Eco wake-up call on big screen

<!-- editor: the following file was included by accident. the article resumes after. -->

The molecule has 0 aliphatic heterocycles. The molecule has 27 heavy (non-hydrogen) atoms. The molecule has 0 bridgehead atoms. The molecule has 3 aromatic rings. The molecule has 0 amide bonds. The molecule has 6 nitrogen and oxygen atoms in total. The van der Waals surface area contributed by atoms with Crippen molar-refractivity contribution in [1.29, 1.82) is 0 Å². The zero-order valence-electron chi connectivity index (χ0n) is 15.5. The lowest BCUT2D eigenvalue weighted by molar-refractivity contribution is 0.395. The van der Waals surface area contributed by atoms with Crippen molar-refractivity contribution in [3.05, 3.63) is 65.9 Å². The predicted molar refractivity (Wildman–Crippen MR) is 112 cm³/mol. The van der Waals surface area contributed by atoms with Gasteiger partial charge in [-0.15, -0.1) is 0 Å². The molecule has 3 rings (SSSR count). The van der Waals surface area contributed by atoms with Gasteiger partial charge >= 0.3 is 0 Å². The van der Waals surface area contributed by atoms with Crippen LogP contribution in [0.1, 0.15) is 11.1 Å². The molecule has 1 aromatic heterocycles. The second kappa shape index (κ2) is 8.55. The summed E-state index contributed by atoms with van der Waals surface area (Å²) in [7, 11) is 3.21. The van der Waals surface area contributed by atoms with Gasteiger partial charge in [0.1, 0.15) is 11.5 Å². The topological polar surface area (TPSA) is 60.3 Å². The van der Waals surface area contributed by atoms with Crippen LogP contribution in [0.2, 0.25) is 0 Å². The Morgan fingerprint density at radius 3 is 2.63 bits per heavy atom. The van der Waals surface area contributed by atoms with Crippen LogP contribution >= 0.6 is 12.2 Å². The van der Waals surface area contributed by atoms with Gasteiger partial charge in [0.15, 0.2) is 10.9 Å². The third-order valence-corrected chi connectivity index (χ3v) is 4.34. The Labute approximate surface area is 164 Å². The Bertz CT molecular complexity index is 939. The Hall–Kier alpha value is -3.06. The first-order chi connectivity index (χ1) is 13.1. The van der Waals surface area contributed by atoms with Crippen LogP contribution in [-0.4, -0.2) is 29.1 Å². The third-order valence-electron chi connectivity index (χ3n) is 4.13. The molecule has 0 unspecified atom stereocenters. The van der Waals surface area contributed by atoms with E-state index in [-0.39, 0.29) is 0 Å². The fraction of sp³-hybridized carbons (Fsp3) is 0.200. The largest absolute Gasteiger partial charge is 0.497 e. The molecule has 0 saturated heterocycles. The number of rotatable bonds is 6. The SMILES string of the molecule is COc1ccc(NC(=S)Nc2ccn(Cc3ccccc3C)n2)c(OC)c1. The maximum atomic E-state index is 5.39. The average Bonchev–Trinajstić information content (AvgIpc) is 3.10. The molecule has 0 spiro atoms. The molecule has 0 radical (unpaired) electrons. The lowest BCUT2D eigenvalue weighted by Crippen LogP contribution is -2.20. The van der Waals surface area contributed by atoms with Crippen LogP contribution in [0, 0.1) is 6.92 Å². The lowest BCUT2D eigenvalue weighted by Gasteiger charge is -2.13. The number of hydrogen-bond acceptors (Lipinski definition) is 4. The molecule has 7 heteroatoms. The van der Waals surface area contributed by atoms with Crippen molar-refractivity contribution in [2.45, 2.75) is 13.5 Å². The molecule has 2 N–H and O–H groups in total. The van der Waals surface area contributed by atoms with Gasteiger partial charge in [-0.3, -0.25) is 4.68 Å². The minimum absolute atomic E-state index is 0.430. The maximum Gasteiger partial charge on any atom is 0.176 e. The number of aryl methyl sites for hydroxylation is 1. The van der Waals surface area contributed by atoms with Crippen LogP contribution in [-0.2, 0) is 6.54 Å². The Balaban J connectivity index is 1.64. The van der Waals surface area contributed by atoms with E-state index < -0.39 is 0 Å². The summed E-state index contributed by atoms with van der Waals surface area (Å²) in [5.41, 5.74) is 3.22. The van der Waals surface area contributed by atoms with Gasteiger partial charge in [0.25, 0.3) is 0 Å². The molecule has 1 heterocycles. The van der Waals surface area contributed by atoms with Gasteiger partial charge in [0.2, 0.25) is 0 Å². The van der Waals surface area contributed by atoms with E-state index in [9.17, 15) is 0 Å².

Already in its seventh consecutive year, the Ecocinema International Film Festival is scheduled to open its doors this Thursday, through February 27. The event, which will take place at the Attikon and Cineak theaters near Piraeus City Hall, aims to sensitize as well as encourage audiences to participate in a developing global dialogue on ecological issues. So far, the festival has showcased more than 400 films from over 50 countries. Over the years, critically acclaimed directors, such as Phillip Noyce, Stephan Jarl, Thierry Michel and Pantelis Voulgaris, among others, have presented movies such as «Ten Minutes Older,» «Corporation» and «Whale Rider» – works which subsequently went on to do well commercially. These films not only inspired society in general, but the cinema industry as well. Documentaries now have their own visible place in the world of mass entertainment. This week, festival visitors will enjoy free entrance to both Korai Square cinemas, which will be presenting 80 recent film productions from all over the world. The event features a variety of tributes focusing on issues regarding society and its ecological dimension, including environmental problems, poverty, social exclusion and underdevelopment – all facets of a globalized economic and political system. The festival’s five themes – man and his environment, globalization, societies in crisis, war and production and consumption systems suggest insight into these problems on the one hand, and, on the other, the solutions sought by those who resist. «All these years, we have made tremendous efforts to create links between climate change and immigration, poverty and globalization, underdevelopment and the failure of Third World regimes, consumption and production, industrial accidents and the ideology of progress,» says Elias Efthymiopoulos, Ecocinema president. «No matter how much people think that television viewing, journalistic reports and the power of the image have brought societies closer to understanding major environmental issues, the reality is quite different,» he says, in an attempt to explain the choice of documentary as a vehicle of communication. «Continuous passive exposure to repetitive televised messages operates in the exact same way as when the human organism stops reacting to antibiotics, due to addiction. Take the recent fires, for instance. They are nearly forgotten, along with all other unhappy moments in our lives. What we need is a kind of profound ideological procedure and cinema is an art genre which develops a consciousness.» Festival highlights include the «The Big Sellout,» a film by German director Florian Opitz. Produced in 2006, the director traveled to South America, Asia, Africa, Europe and the United States, tracing people whose lives changed dramatically following financial upheaval in the aftermath of privatizations in their countries. Whether amusing or dramatic, the events that occur in the film are nevertheless encouraging to all those who are confronted daily with the negative aspects of privatization. The festival also includes another two categories: a focus on industrial accidents as well as a series of short films from the «SOS Live Earth» campaign headed by Al Gore. Screenings in the industrial accident category include «Minimata: The Victims and Their World,» a film directed by pioneer Japanese documentarist Noriaki Tsuchimoto, along with three new film productions presenting fresh approaches to major industrial accidents such as those in Seveso, Bhopal and Chernobyl. The mission of ‘SOS Live Earth’ The mission of the «SOS Live Earth» campaign’s cinematic leg was the creation of a series of both educational and entertaining short films on the subject of climate change and some possible solutions. More than 60 award-winning directors, covering a wide range of genres (from fiction to documentaries, music videos, advertising and animation), are participating in the campaign with short films running from one to 10 minutes. The shorts’ character ranges from realism to dramatic narrative and from comedy to fiction. The upcoming festival includes films by Roman Coppola, the Quay brothers, Kevin MacDonald, Joaquin Phoenix and Casey Affleck, among others. The festival is organized in collaboration with the City of Piraeus Cultural and Communication Association and the Environment and Public Works Ministry. Parallel events include a screening of «Kalimera Nychta» (Good Morning, Night,) a short film by Yiannis Economidis produced in 1990, along with «The Yes Men,» a caustic, humorous documentary tracing the actions of the well-known pranksters and activists Yes Men. In Piraeus, the latter will be presented by its director Dan Ollman. An open discussion on the use of media and the Internet, particularly by the anti-globalization movement, will follow.